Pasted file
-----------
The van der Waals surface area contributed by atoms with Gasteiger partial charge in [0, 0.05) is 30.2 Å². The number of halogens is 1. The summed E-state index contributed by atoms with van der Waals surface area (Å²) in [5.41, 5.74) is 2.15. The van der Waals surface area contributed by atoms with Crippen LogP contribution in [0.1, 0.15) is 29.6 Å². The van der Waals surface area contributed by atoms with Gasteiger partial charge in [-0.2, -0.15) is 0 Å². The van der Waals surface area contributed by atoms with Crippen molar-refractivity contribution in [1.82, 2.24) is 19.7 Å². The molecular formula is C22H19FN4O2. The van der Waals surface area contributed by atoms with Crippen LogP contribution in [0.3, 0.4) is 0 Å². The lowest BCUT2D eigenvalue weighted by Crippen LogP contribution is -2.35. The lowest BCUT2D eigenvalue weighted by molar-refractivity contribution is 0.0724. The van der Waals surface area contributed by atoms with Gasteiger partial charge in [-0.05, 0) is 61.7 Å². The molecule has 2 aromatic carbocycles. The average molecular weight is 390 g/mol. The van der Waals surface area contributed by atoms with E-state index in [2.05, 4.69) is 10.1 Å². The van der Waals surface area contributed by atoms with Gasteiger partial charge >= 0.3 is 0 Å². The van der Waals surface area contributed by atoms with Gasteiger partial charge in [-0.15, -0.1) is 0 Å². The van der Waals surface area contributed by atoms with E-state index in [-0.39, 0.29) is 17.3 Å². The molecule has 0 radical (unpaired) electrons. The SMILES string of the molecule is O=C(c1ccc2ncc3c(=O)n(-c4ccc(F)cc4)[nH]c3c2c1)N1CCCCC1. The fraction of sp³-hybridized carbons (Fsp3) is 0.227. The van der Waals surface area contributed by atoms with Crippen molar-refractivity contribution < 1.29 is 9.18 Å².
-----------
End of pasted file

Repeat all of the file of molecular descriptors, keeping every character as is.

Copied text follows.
The van der Waals surface area contributed by atoms with Gasteiger partial charge in [0, 0.05) is 30.2 Å². The number of halogens is 1. The summed E-state index contributed by atoms with van der Waals surface area (Å²) in [5.41, 5.74) is 2.15. The van der Waals surface area contributed by atoms with Crippen LogP contribution in [0.1, 0.15) is 29.6 Å². The van der Waals surface area contributed by atoms with Gasteiger partial charge in [-0.2, -0.15) is 0 Å². The van der Waals surface area contributed by atoms with Crippen molar-refractivity contribution in [1.82, 2.24) is 19.7 Å². The molecular formula is C22H19FN4O2. The van der Waals surface area contributed by atoms with Crippen LogP contribution in [0.3, 0.4) is 0 Å². The lowest BCUT2D eigenvalue weighted by Crippen LogP contribution is -2.35. The lowest BCUT2D eigenvalue weighted by molar-refractivity contribution is 0.0724. The van der Waals surface area contributed by atoms with Gasteiger partial charge in [-0.05, 0) is 61.7 Å². The molecule has 2 aromatic carbocycles. The average molecular weight is 390 g/mol. The van der Waals surface area contributed by atoms with E-state index in [2.05, 4.69) is 10.1 Å². The van der Waals surface area contributed by atoms with Gasteiger partial charge >= 0.3 is 0 Å². The van der Waals surface area contributed by atoms with Gasteiger partial charge in [-0.15, -0.1) is 0 Å². The van der Waals surface area contributed by atoms with E-state index in [-0.39, 0.29) is 17.3 Å². The molecule has 0 radical (unpaired) electrons. The SMILES string of the molecule is O=C(c1ccc2ncc3c(=O)n(-c4ccc(F)cc4)[nH]c3c2c1)N1CCCCC1. The fraction of sp³-hybridized carbons (Fsp3) is 0.227. The van der Waals surface area contributed by atoms with Crippen molar-refractivity contribution < 1.29 is 9.18 Å².